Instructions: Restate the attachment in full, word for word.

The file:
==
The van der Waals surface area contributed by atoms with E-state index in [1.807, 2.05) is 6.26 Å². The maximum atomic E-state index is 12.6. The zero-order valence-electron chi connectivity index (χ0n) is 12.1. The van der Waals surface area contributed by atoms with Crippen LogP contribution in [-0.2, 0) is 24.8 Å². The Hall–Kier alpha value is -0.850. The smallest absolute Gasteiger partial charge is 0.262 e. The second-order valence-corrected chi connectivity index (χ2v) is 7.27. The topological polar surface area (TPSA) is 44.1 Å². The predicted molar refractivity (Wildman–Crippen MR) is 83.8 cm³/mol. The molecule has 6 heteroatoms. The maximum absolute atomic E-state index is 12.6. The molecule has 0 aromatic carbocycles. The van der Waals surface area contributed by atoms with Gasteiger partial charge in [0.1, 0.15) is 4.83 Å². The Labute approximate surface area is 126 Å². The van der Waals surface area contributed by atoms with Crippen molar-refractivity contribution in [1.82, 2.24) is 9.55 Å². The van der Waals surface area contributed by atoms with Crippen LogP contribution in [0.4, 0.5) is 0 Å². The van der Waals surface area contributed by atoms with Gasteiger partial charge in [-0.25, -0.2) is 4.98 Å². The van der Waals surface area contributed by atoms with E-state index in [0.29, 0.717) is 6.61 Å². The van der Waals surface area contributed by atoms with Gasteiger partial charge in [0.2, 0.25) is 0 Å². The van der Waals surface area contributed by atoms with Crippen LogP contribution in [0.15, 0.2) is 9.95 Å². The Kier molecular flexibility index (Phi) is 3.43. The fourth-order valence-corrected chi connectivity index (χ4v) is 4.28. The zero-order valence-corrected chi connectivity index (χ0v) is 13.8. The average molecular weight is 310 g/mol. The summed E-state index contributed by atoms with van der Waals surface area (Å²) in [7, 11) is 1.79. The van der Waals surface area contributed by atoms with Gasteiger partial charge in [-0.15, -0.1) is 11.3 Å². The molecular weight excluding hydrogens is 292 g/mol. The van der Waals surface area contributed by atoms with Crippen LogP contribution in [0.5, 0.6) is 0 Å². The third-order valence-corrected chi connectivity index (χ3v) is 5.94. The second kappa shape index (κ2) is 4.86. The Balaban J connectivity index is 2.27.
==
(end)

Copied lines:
The van der Waals surface area contributed by atoms with E-state index in [1.807, 2.05) is 6.26 Å². The maximum atomic E-state index is 12.6. The zero-order valence-electron chi connectivity index (χ0n) is 12.1. The van der Waals surface area contributed by atoms with Crippen LogP contribution in [-0.2, 0) is 24.8 Å². The Hall–Kier alpha value is -0.850. The smallest absolute Gasteiger partial charge is 0.262 e. The second-order valence-corrected chi connectivity index (χ2v) is 7.27. The topological polar surface area (TPSA) is 44.1 Å². The predicted molar refractivity (Wildman–Crippen MR) is 83.8 cm³/mol. The molecule has 6 heteroatoms. The maximum absolute atomic E-state index is 12.6. The molecule has 0 aromatic carbocycles. The van der Waals surface area contributed by atoms with Gasteiger partial charge in [0.1, 0.15) is 4.83 Å². The Labute approximate surface area is 126 Å². The van der Waals surface area contributed by atoms with Crippen molar-refractivity contribution in [1.82, 2.24) is 9.55 Å². The van der Waals surface area contributed by atoms with Crippen LogP contribution in [0.4, 0.5) is 0 Å². The van der Waals surface area contributed by atoms with Gasteiger partial charge in [-0.25, -0.2) is 4.98 Å². The van der Waals surface area contributed by atoms with E-state index in [0.29, 0.717) is 6.61 Å². The van der Waals surface area contributed by atoms with Gasteiger partial charge in [0.2, 0.25) is 0 Å². The van der Waals surface area contributed by atoms with Crippen LogP contribution in [0.15, 0.2) is 9.95 Å². The Kier molecular flexibility index (Phi) is 3.43. The fourth-order valence-corrected chi connectivity index (χ4v) is 4.28. The zero-order valence-corrected chi connectivity index (χ0v) is 13.8. The average molecular weight is 310 g/mol. The summed E-state index contributed by atoms with van der Waals surface area (Å²) in [7, 11) is 1.79. The van der Waals surface area contributed by atoms with Gasteiger partial charge in [-0.15, -0.1) is 11.3 Å². The molecular weight excluding hydrogens is 292 g/mol. The van der Waals surface area contributed by atoms with Crippen LogP contribution in [0.5, 0.6) is 0 Å². The third-order valence-corrected chi connectivity index (χ3v) is 5.94. The second kappa shape index (κ2) is 4.86. The Balaban J connectivity index is 2.27.